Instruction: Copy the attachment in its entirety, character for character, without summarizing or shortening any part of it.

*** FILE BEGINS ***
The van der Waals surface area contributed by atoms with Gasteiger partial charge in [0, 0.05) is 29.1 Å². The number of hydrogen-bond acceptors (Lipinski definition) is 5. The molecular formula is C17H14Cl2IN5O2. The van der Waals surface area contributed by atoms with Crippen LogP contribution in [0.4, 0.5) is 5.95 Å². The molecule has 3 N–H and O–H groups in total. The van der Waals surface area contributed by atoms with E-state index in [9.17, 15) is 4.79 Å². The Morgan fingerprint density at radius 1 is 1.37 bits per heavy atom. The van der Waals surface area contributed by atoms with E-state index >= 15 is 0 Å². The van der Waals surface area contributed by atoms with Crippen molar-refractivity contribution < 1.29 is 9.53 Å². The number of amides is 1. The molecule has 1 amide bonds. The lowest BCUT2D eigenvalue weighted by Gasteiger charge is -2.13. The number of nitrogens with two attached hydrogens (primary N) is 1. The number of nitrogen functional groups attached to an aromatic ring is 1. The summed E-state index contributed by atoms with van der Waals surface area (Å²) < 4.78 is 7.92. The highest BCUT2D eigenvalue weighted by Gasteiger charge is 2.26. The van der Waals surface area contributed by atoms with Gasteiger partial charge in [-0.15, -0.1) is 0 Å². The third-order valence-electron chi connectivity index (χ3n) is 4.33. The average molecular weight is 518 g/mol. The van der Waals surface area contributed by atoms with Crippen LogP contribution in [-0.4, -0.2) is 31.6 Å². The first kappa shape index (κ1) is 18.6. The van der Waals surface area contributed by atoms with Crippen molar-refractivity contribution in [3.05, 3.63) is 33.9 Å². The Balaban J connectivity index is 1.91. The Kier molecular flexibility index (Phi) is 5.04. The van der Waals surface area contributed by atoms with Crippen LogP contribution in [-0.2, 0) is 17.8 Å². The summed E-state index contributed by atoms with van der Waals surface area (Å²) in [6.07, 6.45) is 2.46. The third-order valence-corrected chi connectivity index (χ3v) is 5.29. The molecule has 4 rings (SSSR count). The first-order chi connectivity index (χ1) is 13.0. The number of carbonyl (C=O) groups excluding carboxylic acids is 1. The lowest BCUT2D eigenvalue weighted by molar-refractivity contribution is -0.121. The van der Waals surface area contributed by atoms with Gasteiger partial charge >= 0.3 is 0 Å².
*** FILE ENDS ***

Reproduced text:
The van der Waals surface area contributed by atoms with Gasteiger partial charge in [0, 0.05) is 29.1 Å². The number of hydrogen-bond acceptors (Lipinski definition) is 5. The molecular formula is C17H14Cl2IN5O2. The van der Waals surface area contributed by atoms with Crippen LogP contribution in [0.4, 0.5) is 5.95 Å². The molecule has 3 N–H and O–H groups in total. The van der Waals surface area contributed by atoms with E-state index in [9.17, 15) is 4.79 Å². The Morgan fingerprint density at radius 1 is 1.37 bits per heavy atom. The van der Waals surface area contributed by atoms with E-state index >= 15 is 0 Å². The van der Waals surface area contributed by atoms with Crippen molar-refractivity contribution < 1.29 is 9.53 Å². The number of amides is 1. The molecule has 1 amide bonds. The lowest BCUT2D eigenvalue weighted by Gasteiger charge is -2.13. The number of nitrogens with two attached hydrogens (primary N) is 1. The number of nitrogen functional groups attached to an aromatic ring is 1. The summed E-state index contributed by atoms with van der Waals surface area (Å²) < 4.78 is 7.92. The highest BCUT2D eigenvalue weighted by Gasteiger charge is 2.26. The van der Waals surface area contributed by atoms with Gasteiger partial charge in [-0.15, -0.1) is 0 Å². The third-order valence-electron chi connectivity index (χ3n) is 4.33. The average molecular weight is 518 g/mol. The van der Waals surface area contributed by atoms with Crippen LogP contribution in [-0.4, -0.2) is 31.6 Å². The first kappa shape index (κ1) is 18.6. The van der Waals surface area contributed by atoms with Crippen molar-refractivity contribution in [3.05, 3.63) is 33.9 Å². The Balaban J connectivity index is 1.91. The Kier molecular flexibility index (Phi) is 5.04. The van der Waals surface area contributed by atoms with Crippen LogP contribution in [-0.2, 0) is 17.8 Å². The summed E-state index contributed by atoms with van der Waals surface area (Å²) in [6.07, 6.45) is 2.46. The third-order valence-corrected chi connectivity index (χ3v) is 5.29. The molecule has 4 rings (SSSR count). The first-order chi connectivity index (χ1) is 13.0. The number of carbonyl (C=O) groups excluding carboxylic acids is 1. The lowest BCUT2D eigenvalue weighted by molar-refractivity contribution is -0.121. The van der Waals surface area contributed by atoms with Gasteiger partial charge >= 0.3 is 0 Å².